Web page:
In Committee, the Parliamentary Secretary said: If a rent officer is good at his job, and all London rent officers are outstanding, he becomes a sort of Citizens' Advice Bureau because he becomes a person to whom M.P.'s, landlords, tenants and others go to to get advice about the levels of rent. A rent officer who can say, 'I know from my experience that that is too high a rent and you would be much wiser to agree a lower rent' is doing a tremendously valuable job. Such advice does not appear in the figures as a case dealt with, a decision taken, but it is part of his preventive work."—[OFFICIAL REPORT, Standing Committee F, 20th March, 1969; col. 381.]

If that sort of action could be brought to bear on liaison between local authorities and individuals wanting to carry out improvements and between tenants and builders capable of doing the work, it would serve a very good purpose. It will not happen unless we put something definite in the Bill to oblige local authorities to think of this as a positive job and not merely as, "Perhaps we might appoint someone next year to do this". We should make it an obligation on them. Then I think the work will be done.

Question put, That the Clause be read a Second time:—

The House divided: Ayes 127, Noes 183.

Division No. 271.] AYES [6.55 p.m.
Alison, Michael (Barkston Ash) Eiliot, Capt. Walter (Carshalton) Knight, Mrs. Jill
Allason, James (Hemel Hempstead) Elliott, R. W. (N 'c'tle-upon-Tyne, N.) Lancaster, Col. C. G.
Atkins, Humphrey (M't'n & M'd'n) Fletcher-Cooke, Charles Legge-Bourke, Sir Harry
Awdry, Daniel Fortescue, Tim Lloyd, Rt. Hn. Selwyn (Wirral)
Baker, W. H. K. (Banff) Foster, Sir John MacArthur, Ian
Barber, Rt. Hn. Anthony Gibson-Watt, David McMaster, Stanley
Beamish, Col. Sir Tufton Glover, Sir Douglas McNair-Wilson, M. (Walthamstow, E.)
Bell, Ronald Gower, Raymond Maddan, Martin
Biffen, John Grant, Anthony Maginnis, John E.
Black, Sir Cyril Grant-Ferris, Sir Robert Maude, Angus
Boardman, Tom (Leicester, S. W.) Grieve, Percy Mawby, Ray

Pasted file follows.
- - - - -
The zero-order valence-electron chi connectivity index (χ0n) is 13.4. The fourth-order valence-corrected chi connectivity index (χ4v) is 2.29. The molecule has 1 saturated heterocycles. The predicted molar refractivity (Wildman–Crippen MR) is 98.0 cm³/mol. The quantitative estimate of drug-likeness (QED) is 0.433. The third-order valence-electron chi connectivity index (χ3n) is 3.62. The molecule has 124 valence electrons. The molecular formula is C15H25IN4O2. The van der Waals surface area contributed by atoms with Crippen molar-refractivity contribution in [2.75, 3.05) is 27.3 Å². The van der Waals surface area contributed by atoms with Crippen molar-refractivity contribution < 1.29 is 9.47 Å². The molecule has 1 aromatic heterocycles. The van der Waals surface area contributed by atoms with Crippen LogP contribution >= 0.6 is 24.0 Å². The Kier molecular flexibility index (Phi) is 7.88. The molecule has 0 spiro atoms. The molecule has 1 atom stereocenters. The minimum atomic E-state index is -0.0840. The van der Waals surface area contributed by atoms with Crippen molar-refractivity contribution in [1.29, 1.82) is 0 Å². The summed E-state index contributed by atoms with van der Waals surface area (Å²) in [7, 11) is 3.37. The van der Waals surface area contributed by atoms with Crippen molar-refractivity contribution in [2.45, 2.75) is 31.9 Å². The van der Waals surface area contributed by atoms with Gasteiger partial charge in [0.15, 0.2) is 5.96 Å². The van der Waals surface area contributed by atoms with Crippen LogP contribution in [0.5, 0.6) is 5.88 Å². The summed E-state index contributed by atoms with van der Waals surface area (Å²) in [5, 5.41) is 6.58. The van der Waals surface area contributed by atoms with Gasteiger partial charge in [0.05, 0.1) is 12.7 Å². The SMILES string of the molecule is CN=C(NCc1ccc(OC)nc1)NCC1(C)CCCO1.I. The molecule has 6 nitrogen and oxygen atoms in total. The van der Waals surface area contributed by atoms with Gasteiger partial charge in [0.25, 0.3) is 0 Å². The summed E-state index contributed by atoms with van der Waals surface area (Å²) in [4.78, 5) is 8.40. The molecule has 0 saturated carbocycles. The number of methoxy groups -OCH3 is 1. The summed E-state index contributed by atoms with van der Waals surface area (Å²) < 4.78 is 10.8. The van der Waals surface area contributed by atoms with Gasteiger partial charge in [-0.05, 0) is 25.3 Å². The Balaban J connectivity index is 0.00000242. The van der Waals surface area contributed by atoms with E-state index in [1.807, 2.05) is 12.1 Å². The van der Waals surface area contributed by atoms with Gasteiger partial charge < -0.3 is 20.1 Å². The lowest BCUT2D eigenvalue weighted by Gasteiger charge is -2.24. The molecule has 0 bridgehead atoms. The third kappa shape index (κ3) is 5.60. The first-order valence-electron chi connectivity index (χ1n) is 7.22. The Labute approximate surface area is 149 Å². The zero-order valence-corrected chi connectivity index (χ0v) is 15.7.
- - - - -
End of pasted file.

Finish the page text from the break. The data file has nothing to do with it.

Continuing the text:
Boyd-Carpenter, Rt. Hn. John Hall-Davis, A. G. F. Maxwell-Hyslop, R. J.
Braine, Bernard Hamilton, Michael (Salisbury) Mills, Peter (Torrington)
Harris, Reader (Heston) Mills, Stratton (Belfast, N.)
Brewis, John Harrison, Brian (Maldon) Montgomery, Fergus
Brinton, Sir Tatton Hastings, Stephen Morgan, Geraint (Denbigh)
Brown, Sir Edward (Bath) Hawkins, Paul Morgan-Giles, Rear-Adm.
Buchanan-Smith, Alick (Angus, N & M) Heald, Rt. Hn. Sir Lionel Munro-Lucas-Tooth, Sir Hugh
Bullus, Sir Eric Heseltine, Michael Nabarro, Sir Gerald
Burden, F. A. Higgins, Terence L, Nicholls, Sir Harmar
Campbell, B. (Oldham, W.) Hill, J. E. B. Noble, Rt. Hn. Michael
Campbell, Gordon (Moray & Nairn) Holland, Philip Nott, John
Carlisle, Mark Hordern, Peter Onslow, Cranley
Carr, Rt. Hn. Robert Hornby, Richard Page, Graham (Crosby)
Channon, H. P. G. Hunt, John Percival, Ian
Clark, Henry Hutch son, Michael Clark Pike, Miss Mervyn
Clegg, Walter Iremonger, T. L. Pink, R. Bonner
Cooke, Robert Irvine, Bryant Godman (Rye) Pounder, Rafton
Corfield, F. V. Jenkin, Patrick (Woodford) Powell, Rt. Hn. J. Enoch
Costain, A. P. Jennings, J. C. (Burton) Prior, J. M. L.
Crouch, David Jones, Arthur (Northants, S.) Pym, Francis
Cunningham, Sir Knox Jopling, Michael Ramsden, Rt. Hn. James
Currie, G. B. H. Kaberry, Sir Donald Rhys Williams, Sir Brandon
d'Avigdor-Goldsmid, Sir Henry King, Evelyn (Dorset, S.) Rossi, Hugh (Hornsey)
Russell, Sir Ronald Thatcher, Mrs. Margaret Wiggin, A. W.
Shaw, Michael (Sc'b'gh & Whitby) Tilney, John Williams, Donald (Dudley)
Silvester, Frederick Turton, Rt. Hn. R. H. Wilson, Geoffrey (Truro)
Smith, John (London & W'minster) van Straubenzee, W. R. Wright, Esmond
Speed, Keith Vaughan-Morgan, Rt. Hn. Sir John Wylie, N. R.
Stainton, Keith Waddington, David Younger, Hn. George
Stoddart-scott, Col. Sir M. Walker, Peter (Worcester)
Taylor, Sir Charles (Eastbourne) Ward, Dame Irene TELLERS FOR THE AYES: